Like those Ronseal adverts, name and shame does exactly what it says – in this case – on a metaphorical tin, it punishes those that affronted others by revealing what their misdemeanours were.
So, for example, earlier this month, Anne Widdecombe, the former Conservative MP, said she wants to name and shame those who get excessively drunk on the weekend and breach the peace.
“Then people going out specifically to get drunk would risk finding themselves in court on the Monday with their names and photographs in the papers,” she explained.
The idea being, of course, that having experienced public humiliation, people subsequently clean up their acts. It acts as a deterrent.
On the flip side, the argument against it is that it can be construed as a sort of witch-hunt, unjustly embarrassing people. For example, last month, students at a school in Oxfordshire went on protest after such a policy was introduced. Larkmead School felt that putting up a notice board with the photos of underperforming students. Needless to say it backfired.
In our industry, such a thing is going to be piloted by the Trustworthy Internet Movement (TIM), a non-profit, vendor neutral organisation that looks to bring innovative solutions to the many tricky problems that exist in the digital world of the internet.
What it is proposing to do is publish the names of websites that perform well in terms of security and those that fall short of what TIM deems to be acceptable. The obvious outcome, it hopes, is for those who are grace the “wall of shame” to remedy whatever security faults they have.
It aims to focus the initial testing on a website’s use of secure sockets layer (SSL) to encrypt data between a user’s web browser and the website. Or, in short, it obfuscates some of your internet traffic. As the BBC reports, it is often used to protect, for example, sensitive data that people want kept private for obvious reasons, like credit card numbers that zip along the virtual highway when people purchase goods or access a service.
The reason for choosing SSL as a barometer of a website’s security is because it is “one of the fundamental parts of the internet,” explained Philippe Courtot, founder of TIM and chief security officer at the security firm Qualys. Indeed, it’s a fair point, we can’t argue much with that.
Using ethical hacking techniques, TIM will ethically hack selected websites to gauge how secure they are, the results of which, good or bad, being published online for everyone’s perusal. The web being the web, you’ve got a global readership. This will matter. After all, when you have a rep to protect, it pays to ensure one’s name lives up to it.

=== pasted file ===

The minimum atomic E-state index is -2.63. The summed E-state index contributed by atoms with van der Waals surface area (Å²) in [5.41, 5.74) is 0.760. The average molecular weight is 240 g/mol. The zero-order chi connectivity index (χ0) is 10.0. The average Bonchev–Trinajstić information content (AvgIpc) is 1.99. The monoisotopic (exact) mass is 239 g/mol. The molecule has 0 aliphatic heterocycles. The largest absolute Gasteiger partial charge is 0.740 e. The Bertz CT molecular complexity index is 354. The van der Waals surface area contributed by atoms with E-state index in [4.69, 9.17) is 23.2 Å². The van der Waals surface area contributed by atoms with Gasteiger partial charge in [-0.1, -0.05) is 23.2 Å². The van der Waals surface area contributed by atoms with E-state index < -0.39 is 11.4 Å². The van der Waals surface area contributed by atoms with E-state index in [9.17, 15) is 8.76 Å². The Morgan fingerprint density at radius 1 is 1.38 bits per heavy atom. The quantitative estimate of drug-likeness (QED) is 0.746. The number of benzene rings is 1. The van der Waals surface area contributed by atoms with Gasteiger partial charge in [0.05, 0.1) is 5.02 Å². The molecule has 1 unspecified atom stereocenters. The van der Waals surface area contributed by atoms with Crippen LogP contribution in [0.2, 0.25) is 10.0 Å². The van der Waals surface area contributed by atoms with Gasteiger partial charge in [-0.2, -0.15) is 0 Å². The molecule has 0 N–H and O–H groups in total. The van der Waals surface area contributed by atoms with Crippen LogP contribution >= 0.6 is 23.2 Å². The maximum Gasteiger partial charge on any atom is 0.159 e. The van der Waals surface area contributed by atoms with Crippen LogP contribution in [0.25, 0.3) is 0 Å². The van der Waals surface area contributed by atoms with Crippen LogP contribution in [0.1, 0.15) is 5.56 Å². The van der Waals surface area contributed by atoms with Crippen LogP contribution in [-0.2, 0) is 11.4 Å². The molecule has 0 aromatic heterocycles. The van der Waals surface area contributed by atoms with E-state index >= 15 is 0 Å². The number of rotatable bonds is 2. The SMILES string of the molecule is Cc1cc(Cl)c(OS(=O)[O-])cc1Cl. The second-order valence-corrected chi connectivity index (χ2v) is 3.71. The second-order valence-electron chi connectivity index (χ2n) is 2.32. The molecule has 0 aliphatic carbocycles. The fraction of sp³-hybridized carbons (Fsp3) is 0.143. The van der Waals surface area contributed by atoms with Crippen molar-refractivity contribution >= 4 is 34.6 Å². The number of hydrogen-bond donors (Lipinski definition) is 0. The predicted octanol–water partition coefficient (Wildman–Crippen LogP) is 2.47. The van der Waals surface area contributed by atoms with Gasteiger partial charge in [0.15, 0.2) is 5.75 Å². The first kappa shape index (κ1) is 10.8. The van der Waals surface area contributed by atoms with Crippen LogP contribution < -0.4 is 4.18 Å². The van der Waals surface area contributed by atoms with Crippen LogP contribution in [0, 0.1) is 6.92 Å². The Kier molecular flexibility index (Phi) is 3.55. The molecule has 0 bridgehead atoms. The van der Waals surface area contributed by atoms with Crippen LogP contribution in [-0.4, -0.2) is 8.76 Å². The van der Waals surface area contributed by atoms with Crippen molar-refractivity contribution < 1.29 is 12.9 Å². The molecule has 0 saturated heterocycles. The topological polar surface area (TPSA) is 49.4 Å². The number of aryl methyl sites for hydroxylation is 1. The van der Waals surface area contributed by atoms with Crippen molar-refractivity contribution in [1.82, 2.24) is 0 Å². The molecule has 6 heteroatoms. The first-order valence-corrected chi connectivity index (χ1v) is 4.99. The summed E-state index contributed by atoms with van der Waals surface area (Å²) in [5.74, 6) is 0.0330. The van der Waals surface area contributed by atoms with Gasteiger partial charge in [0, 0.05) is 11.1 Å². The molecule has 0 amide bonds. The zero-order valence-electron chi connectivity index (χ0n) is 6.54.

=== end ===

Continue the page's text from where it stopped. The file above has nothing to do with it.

Do let us know what your thoughts are on this blog and whether you think naming and shaming in this context is an innovative step forward or a sort of misadventure that might fuel animosity if anything.

The problem with everyone knowing who you are

The more successful you are, the wider your reach, and, sadly, the more likely it is that the number of critics and opponents you have is going to significantly multiply. You can’t please everyone.

This is the fate of governments, of big corporations, of uber-rich sports stars and people in the public sphere. They have to contend with the tough duality of being extremely popular and visible, while also being the object of loathing.

Why? Well, haters, they are most certainly going to hate. It then comes as no surprise that the number of large organisations have been hacked into. In the last year alone, one in seven organisations of this stature has had its security breached. On average, a large organisation faces a noteworthy attack every week, whereas a small business is liable to being hit at least once a month.

You see, it’s a basic science – if no-one knows your business, if your scope is limited, your audience even smaller, you simply ‘lose yourself’ amidst the crowd. It’s not that you’re insignificant, far from it. It’s just that everything you do is on a miniature level. Thus, it’s fair to say that if and when you break into the public consciousness and widen the net, with the good times will come challenges. You’re the ‘apple of my eye’ to some and the ‘ants at a picnic’ for others.

The findings of the 2012 Information Security Breaches Survey from PricewaterhouseCoopers (PwC), the global professional services firm, confirm that a new age is upon us: “the number of large organisations being hacked into is at a record high”. The cost of this to companies in the UK now runs into the billions.

In spite of this, many organisations are still not treating this, it seems, as seriously as they should. The poll above found that 20 per cent of organisations spend less than 20 per cent of their IT budget on information security, with 12 per cent of the opinion that senior management give it a low priority.

As professionals in our industry appreciate, this has obvious consequences, something which the researchers of this study reported. Businesses that have experienced very serious incidents of hacking spend, on average, 6.5 per cent of their IT budget on security.

“The key challenge is to evaluate and communicate the business benefits from investing in security controls,” observed Chris Potter, PwC information security partner.

“Otherwise, organisations end up paying more overall. Given that most organisations take a lot of action after a breach to tighten up their security, scrimping and saving on security creates a false economy. The cost of dealing with breaches and the kneejerk responses afterwards usually outweigh the cost of prevention.”

He did accept, rather perceptively, that with security, it is difficult to measure the benefits of any system because it is doing its job and keeping threats at bay, no-one notices. It suggests, therefore, that come a board meeting, when the powers that be are discussing a return on investment, it might be difficult to measure the value of the financial investment that has gone into security measures.

But, if anything, the threat is very real and indeed, cyber crime, as Mr Potter has noted in the survey, is a rising risk to business. This is the status quo. It’s better to be proactive than reflexive, the latter a response when an attack has been achieved. These haters, they’re gonna keep on hating, c’est la vie. Rain on their parade and beef up your security.